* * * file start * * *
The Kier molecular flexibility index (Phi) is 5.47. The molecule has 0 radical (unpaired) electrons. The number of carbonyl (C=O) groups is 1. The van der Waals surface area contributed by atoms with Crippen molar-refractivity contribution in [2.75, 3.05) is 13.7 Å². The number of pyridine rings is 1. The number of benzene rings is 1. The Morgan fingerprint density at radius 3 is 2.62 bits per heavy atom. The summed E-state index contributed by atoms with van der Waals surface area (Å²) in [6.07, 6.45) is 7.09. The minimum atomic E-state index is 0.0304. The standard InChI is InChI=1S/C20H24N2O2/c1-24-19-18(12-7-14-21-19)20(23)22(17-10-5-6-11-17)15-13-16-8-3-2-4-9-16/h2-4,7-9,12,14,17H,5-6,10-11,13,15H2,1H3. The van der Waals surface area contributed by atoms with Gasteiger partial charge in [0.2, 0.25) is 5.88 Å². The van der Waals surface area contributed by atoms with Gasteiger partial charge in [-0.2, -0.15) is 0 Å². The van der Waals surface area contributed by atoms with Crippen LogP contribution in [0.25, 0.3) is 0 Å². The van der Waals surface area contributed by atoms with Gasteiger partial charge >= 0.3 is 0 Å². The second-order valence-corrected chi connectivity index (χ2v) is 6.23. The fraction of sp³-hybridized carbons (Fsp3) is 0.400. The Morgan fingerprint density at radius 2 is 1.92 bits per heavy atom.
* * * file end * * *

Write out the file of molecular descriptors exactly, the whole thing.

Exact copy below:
The Kier molecular flexibility index (Phi) is 5.47. The molecule has 0 radical (unpaired) electrons. The number of carbonyl (C=O) groups is 1. The van der Waals surface area contributed by atoms with Crippen molar-refractivity contribution in [2.75, 3.05) is 13.7 Å². The number of pyridine rings is 1. The number of benzene rings is 1. The Morgan fingerprint density at radius 3 is 2.62 bits per heavy atom. The summed E-state index contributed by atoms with van der Waals surface area (Å²) in [6.07, 6.45) is 7.09. The minimum atomic E-state index is 0.0304. The standard InChI is InChI=1S/C20H24N2O2/c1-24-19-18(12-7-14-21-19)20(23)22(17-10-5-6-11-17)15-13-16-8-3-2-4-9-16/h2-4,7-9,12,14,17H,5-6,10-11,13,15H2,1H3. The van der Waals surface area contributed by atoms with Gasteiger partial charge in [0.2, 0.25) is 5.88 Å². The van der Waals surface area contributed by atoms with Gasteiger partial charge in [-0.2, -0.15) is 0 Å². The van der Waals surface area contributed by atoms with Crippen LogP contribution in [0.25, 0.3) is 0 Å². The van der Waals surface area contributed by atoms with Gasteiger partial charge >= 0.3 is 0 Å². The second-order valence-corrected chi connectivity index (χ2v) is 6.23. The fraction of sp³-hybridized carbons (Fsp3) is 0.400. The Morgan fingerprint density at radius 2 is 1.92 bits per heavy atom.